Exactly one century ago James’s great-grandfather built the Blind Family Tomb into the bank of the Don Valley. The plot of steeply descending ground he purchased from Necropolis Cemetery was chosen for the view it provided, or the view it would eventually provide. At the time the Bloor Street Viaduct was in mid construction, with the web of black steel beams forming only one of the eventual four arches. Great-grandfather Blind would have known that the complexity and immensity of that web of steel was not simply there to hold the road and pipelines; it was built with the foresight that one day the city would build a subway, and that subway would want to cross the valley. The tangle of black steel that arched beneath the road was built to hold a subway track within it, and, sure enough, sitting in front of the Blind family tomb, anyone today only has to wait a few moments to see a silver train appear from one end and traverse the arches to the other.
The first black steel arch crosses Bayview Avenue, which snakes around the valley floor and forms connections up the banks to the city’s East and West sides. The second and third arches cross over rail lines, patches of forest, abandoned industrial fields, and a fenced in concrete path next to the Don River, which holds the flow of so many other small creeks from connecting valley’s within its corrugated steel walls. The fourth crosses the Don Valley Parkway, the south and north running sections edged at different heights into the East bank like concrete terraces. An endless flow of trains, cars, trail users, water, birds, coyotes, and smaller mammals pass through these arches, and the tomb’s sitting pad overlooks it all.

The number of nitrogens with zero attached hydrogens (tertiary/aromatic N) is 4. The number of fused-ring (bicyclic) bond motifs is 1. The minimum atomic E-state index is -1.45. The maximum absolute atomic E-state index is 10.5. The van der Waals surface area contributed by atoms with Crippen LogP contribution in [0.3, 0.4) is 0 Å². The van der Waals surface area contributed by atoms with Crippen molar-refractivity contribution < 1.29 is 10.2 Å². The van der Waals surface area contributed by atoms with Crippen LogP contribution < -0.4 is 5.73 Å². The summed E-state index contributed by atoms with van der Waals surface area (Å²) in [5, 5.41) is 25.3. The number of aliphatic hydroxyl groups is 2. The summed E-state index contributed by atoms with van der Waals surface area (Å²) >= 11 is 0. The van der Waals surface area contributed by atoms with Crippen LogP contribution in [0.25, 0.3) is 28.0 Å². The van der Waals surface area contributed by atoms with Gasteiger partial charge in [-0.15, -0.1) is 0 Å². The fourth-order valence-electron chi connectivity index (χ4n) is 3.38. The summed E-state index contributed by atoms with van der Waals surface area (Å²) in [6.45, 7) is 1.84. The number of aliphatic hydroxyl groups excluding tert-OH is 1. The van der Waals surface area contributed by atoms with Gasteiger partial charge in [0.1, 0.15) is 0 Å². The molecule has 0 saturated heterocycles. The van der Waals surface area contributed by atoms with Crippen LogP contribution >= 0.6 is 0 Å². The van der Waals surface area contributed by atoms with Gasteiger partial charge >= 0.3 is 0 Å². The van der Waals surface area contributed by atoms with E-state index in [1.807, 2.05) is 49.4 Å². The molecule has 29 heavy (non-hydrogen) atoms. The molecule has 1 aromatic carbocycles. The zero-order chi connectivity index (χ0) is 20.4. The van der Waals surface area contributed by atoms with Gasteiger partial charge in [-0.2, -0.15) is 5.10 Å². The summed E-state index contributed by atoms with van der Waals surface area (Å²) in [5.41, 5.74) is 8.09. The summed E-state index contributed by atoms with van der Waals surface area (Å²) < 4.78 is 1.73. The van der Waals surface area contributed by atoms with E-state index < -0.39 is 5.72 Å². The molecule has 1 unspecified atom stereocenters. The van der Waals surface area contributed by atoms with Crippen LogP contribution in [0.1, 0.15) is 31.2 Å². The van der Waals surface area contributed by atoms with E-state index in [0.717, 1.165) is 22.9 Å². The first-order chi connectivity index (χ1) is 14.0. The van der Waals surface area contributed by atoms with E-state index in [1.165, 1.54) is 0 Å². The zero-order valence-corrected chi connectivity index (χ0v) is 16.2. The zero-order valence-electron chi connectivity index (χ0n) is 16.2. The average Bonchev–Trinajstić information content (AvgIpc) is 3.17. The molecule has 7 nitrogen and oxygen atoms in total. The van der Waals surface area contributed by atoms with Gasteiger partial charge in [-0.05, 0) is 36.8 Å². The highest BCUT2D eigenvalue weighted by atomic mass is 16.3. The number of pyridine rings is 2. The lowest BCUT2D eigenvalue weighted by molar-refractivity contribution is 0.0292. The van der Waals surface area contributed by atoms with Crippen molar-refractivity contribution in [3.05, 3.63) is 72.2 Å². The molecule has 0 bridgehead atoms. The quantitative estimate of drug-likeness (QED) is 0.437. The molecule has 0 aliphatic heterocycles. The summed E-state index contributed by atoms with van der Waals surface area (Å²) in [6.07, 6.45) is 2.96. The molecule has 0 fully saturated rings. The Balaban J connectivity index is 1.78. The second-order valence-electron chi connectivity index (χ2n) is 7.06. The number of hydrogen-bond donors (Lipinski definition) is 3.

The façade of the tomb, made of limestone blocks and hand carved marble finishing, entirely bounded by the descending bank, curves out and descends with the bank’s natural form. Held within the curves are marble benches, and in the limestone blocks of the curves themselves are carvings of the city’s downtown. The cast iron gate is a marvel to look at, and not just because it allows a view of the vaulted interior and the coffins held within. None of the gate’s rods hold straight; they curve, intertwine, and end in silver capped arrow heads pointed at varying angles. Dead centre in the gate the cast iron forms the surname Blind.